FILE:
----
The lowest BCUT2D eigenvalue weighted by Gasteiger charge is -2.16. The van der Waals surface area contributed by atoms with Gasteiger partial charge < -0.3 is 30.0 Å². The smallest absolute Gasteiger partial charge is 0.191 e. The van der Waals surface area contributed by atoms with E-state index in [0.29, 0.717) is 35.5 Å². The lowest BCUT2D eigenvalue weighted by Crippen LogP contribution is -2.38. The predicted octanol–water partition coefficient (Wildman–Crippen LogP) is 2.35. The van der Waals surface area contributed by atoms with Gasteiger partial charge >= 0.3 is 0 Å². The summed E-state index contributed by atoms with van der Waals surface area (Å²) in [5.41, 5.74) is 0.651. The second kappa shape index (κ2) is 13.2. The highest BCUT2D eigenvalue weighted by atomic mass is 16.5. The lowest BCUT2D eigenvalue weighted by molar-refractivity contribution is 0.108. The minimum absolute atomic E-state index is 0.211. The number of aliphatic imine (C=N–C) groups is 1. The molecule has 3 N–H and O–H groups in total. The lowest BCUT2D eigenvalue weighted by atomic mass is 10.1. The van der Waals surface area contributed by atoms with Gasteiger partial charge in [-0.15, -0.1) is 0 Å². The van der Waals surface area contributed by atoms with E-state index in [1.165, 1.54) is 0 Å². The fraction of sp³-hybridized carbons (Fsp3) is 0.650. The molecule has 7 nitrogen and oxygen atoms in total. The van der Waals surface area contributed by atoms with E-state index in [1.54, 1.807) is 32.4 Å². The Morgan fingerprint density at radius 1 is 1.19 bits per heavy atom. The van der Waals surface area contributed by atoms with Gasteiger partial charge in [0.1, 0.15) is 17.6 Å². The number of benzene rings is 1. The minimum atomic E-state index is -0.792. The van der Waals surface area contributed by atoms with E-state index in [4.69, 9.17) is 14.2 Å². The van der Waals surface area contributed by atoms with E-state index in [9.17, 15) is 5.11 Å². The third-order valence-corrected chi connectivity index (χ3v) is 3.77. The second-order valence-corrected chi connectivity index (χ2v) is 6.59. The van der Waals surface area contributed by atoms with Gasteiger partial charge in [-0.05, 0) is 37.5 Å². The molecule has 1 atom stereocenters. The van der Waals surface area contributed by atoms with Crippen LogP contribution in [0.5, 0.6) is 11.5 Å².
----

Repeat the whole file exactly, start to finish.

The lowest BCUT2D eigenvalue weighted by Gasteiger charge is -2.16. The van der Waals surface area contributed by atoms with Gasteiger partial charge < -0.3 is 30.0 Å². The smallest absolute Gasteiger partial charge is 0.191 e. The van der Waals surface area contributed by atoms with E-state index in [0.29, 0.717) is 35.5 Å². The lowest BCUT2D eigenvalue weighted by Crippen LogP contribution is -2.38. The predicted octanol–water partition coefficient (Wildman–Crippen LogP) is 2.35. The van der Waals surface area contributed by atoms with Gasteiger partial charge >= 0.3 is 0 Å². The summed E-state index contributed by atoms with van der Waals surface area (Å²) in [5.41, 5.74) is 0.651. The second kappa shape index (κ2) is 13.2. The highest BCUT2D eigenvalue weighted by atomic mass is 16.5. The lowest BCUT2D eigenvalue weighted by molar-refractivity contribution is 0.108. The minimum absolute atomic E-state index is 0.211. The number of aliphatic imine (C=N–C) groups is 1. The molecule has 3 N–H and O–H groups in total. The lowest BCUT2D eigenvalue weighted by atomic mass is 10.1. The van der Waals surface area contributed by atoms with Gasteiger partial charge in [-0.15, -0.1) is 0 Å². The van der Waals surface area contributed by atoms with E-state index in [1.165, 1.54) is 0 Å². The fraction of sp³-hybridized carbons (Fsp3) is 0.650. The molecule has 7 nitrogen and oxygen atoms in total. The van der Waals surface area contributed by atoms with E-state index in [1.54, 1.807) is 32.4 Å². The Morgan fingerprint density at radius 1 is 1.19 bits per heavy atom. The van der Waals surface area contributed by atoms with Gasteiger partial charge in [0.1, 0.15) is 17.6 Å². The number of benzene rings is 1. The minimum atomic E-state index is -0.792. The van der Waals surface area contributed by atoms with E-state index in [4.69, 9.17) is 14.2 Å². The van der Waals surface area contributed by atoms with E-state index in [9.17, 15) is 5.11 Å². The third-order valence-corrected chi connectivity index (χ3v) is 3.77. The second-order valence-corrected chi connectivity index (χ2v) is 6.59. The van der Waals surface area contributed by atoms with Gasteiger partial charge in [-0.05, 0) is 37.5 Å². The molecule has 1 atom stereocenters. The van der Waals surface area contributed by atoms with Crippen LogP contribution in [0.5, 0.6) is 11.5 Å².